We have PostgreSQL 14.2 running on Ubuntu 18.04 with physical (asynchronous) replication set up. The standby is on an AWS EC2 instance with an EBS volume. When I test inserting data as fast as possible replication lag keeps growing and I'm unsure what the bottleneck is. In the latest case, I ran a transaction that inserted a lot of data, finishing over 2 days ago, with no other activity since, and the standby is still trying to catch up - replication lag hit a peak of 75GB and is now down to 29GB.

When I run repmgr node status multiple times the last received LSN is not changing, only the last replayed LSN:

    Last received LSN: 2DE/86000000
    Last replayed LSN: 2D7/A7B75278

repmgr node status
    Last received LSN: 2DE/86000000
    Last replayed LSN: 2D7/B35D0328

I can also see this directly with a query:

select application_name, client_addr, state, pg_wal_lsn_diff(pg_current_wal_insert_lsn(), replay_lsn) from pg_stat_replication;

This returns state=streaming and pg_wal_lsn_diff=~29G.

nethogs also shows virtually no network activity. This implies to me that there is no problem in receiving data from the primary and the bottleneck is in replaying the changes, but I'm not sure what it is. CPU usage is ~20% (constant). Memory usage is 10 GB out of 15.5 GB. iotop shows reads of 10-20 MB/s and writes of 10-15 MB/s (sometimes with peaks of up to 70 MB/s for "actual disk write").

I've already tried changing the EBS volume type from gp2 with 1500 IOPS to gp3 with 3000 IOPS and this didn't seem to make any difference. How do I figure out what the bottleneck is here and fix it?

The log file on the standby doesn't have any errors that I can see. There are many messages like this:

2022-03-07 06:16:15.814 UTC [30320] LOG:  restartpoint complete: wrote 345 buffers (2.1%); 0 WAL file(s) added, 27 removed, 0 recycled; write=269.658 s, sync=0.532 s, total=270.456 s; sync files=19, longest=0.167 s, average=0.028 s; distance=443765 kB, estimate=531639 kB
2022-03-07 06:16:15.814 UTC [30320] LOG:  recovery restart point at 2D6/C8237E70
2022-03-07 06:16:15.814 UTC [30320] DETAIL:  Last completed transaction was at log time 2022-03-04 23:47:59.635064+00.

The latest is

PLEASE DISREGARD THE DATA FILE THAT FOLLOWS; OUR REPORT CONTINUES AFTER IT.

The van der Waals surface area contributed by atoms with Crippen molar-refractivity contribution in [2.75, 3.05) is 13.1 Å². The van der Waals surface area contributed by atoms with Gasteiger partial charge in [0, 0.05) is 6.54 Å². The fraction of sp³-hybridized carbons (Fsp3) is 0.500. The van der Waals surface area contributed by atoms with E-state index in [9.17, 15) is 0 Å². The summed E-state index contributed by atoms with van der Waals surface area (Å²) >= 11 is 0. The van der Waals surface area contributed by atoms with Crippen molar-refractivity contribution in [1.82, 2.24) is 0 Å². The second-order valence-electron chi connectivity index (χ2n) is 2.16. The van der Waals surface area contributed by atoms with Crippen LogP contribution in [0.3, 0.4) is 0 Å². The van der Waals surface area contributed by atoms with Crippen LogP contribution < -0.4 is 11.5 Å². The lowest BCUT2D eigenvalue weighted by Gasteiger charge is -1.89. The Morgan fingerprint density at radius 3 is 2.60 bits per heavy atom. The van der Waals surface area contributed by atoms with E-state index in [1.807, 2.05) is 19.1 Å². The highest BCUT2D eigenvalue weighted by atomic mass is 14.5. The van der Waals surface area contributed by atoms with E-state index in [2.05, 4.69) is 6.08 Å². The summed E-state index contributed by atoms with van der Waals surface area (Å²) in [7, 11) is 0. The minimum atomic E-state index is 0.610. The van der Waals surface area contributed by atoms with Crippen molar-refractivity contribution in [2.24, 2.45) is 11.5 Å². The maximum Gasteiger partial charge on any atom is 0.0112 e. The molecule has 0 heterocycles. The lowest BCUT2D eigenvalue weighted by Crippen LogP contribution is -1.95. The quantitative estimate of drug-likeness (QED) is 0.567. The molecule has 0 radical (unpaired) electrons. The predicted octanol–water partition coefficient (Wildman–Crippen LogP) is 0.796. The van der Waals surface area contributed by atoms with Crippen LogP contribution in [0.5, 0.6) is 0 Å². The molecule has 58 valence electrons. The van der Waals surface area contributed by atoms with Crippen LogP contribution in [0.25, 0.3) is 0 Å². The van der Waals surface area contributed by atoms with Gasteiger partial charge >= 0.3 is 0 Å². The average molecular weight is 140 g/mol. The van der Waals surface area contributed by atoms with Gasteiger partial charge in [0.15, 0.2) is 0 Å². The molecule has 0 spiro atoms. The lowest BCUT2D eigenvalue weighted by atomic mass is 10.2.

2022-03-07 08:27:09.653 UTC [30320] DETAIL: Last completed transaction was at log time 2022-03-05 00:02:47.410576+00.

so it is still over 2 days behind!

  • 1
    3000IOPS * 8kB = 23.43 MB/s. You report reads of 10-20 MB/s. And of course you also need to do writes. It sounds like you have no IOPS to spare.
    – jjanes
    Mar 7, 2022 at 16:34
  • "Memory usage is 10 GB out of 15.5 GB" Who is using that? Is the rest cached files or totally unused?
    – jjanes
    Mar 7, 2022 at 16:45

2 Answers 2


I maxed out the EBS volume specs to 16000 IOPS and 1000 MB/s throughput and it coped OK. I also doubled the EC2 instance size (from t3a.xlarge to t3a.2xlarge) to be sure, but I think it was the EBS volume speed, most likely IOPS, as jjanes pointed out in a comment.

I did not fully test this, because we redesigned our application to write much less and now the original specs (t3a.xlarge, 3000 IOPS, 125 MB/s throughput) seem to cope OK.


You are measuring the difference to replay_lsn. If there is a delay, that doesn't mean that there is a lag in transferring WAL; for that, you'd have to use write_lsn or flush_lsn.

If there is a lag in replay, but not in WAL transfer, that means that replay is delayed by a replication conflict. You can change that behavior by tuning max_standby_streaming_delay.

  • write_lsn and flush_lsn are both "2DE/86000000", i.e. the value reported by repmgr as "Last received LSN". max_standby_streaming_delay is at the default 30 seconds, but we're not running any queries on the standby. Nothing was happening on the cluster except that one big data insert (on the primary, obviously).
    – EM0
    Mar 7, 2022 at 12:22
  • Perhaps a look at the standby's log file could tell you why it is not replaying. Mar 7, 2022 at 12:39
  • Well, it is replaying, just too slowly. It doesn't have any errors. I edited into the question the messages I see in the log.
    – EM0
    Mar 7, 2022 at 13:51

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